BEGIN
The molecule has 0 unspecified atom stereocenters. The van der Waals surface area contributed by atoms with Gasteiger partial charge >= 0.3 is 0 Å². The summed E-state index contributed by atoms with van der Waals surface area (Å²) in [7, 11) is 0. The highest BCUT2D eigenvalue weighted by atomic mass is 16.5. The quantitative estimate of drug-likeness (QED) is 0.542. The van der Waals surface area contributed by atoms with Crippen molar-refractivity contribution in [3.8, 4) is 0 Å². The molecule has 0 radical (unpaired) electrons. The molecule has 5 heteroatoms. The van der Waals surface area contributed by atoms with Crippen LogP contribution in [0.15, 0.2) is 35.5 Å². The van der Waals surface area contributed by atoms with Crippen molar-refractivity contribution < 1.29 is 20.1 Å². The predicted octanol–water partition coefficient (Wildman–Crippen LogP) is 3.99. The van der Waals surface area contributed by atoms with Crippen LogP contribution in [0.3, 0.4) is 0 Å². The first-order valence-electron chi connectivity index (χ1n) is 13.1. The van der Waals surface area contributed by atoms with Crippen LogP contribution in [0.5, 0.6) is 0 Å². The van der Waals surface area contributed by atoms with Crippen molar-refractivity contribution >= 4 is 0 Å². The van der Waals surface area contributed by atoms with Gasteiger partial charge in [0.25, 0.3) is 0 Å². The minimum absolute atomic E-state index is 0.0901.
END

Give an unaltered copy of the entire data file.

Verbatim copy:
The molecule has 0 unspecified atom stereocenters. The van der Waals surface area contributed by atoms with Gasteiger partial charge >= 0.3 is 0 Å². The summed E-state index contributed by atoms with van der Waals surface area (Å²) in [7, 11) is 0. The highest BCUT2D eigenvalue weighted by atomic mass is 16.5. The quantitative estimate of drug-likeness (QED) is 0.542. The van der Waals surface area contributed by atoms with Crippen molar-refractivity contribution in [3.8, 4) is 0 Å². The molecule has 0 radical (unpaired) electrons. The molecule has 5 heteroatoms. The van der Waals surface area contributed by atoms with Crippen LogP contribution in [0.15, 0.2) is 35.5 Å². The van der Waals surface area contributed by atoms with Crippen molar-refractivity contribution < 1.29 is 20.1 Å². The predicted octanol–water partition coefficient (Wildman–Crippen LogP) is 3.99. The van der Waals surface area contributed by atoms with Crippen LogP contribution in [0.3, 0.4) is 0 Å². The first-order valence-electron chi connectivity index (χ1n) is 13.1. The van der Waals surface area contributed by atoms with Crippen LogP contribution in [0.5, 0.6) is 0 Å². The van der Waals surface area contributed by atoms with Crippen molar-refractivity contribution >= 4 is 0 Å². The van der Waals surface area contributed by atoms with Gasteiger partial charge in [0.25, 0.3) is 0 Å². The minimum absolute atomic E-state index is 0.0901.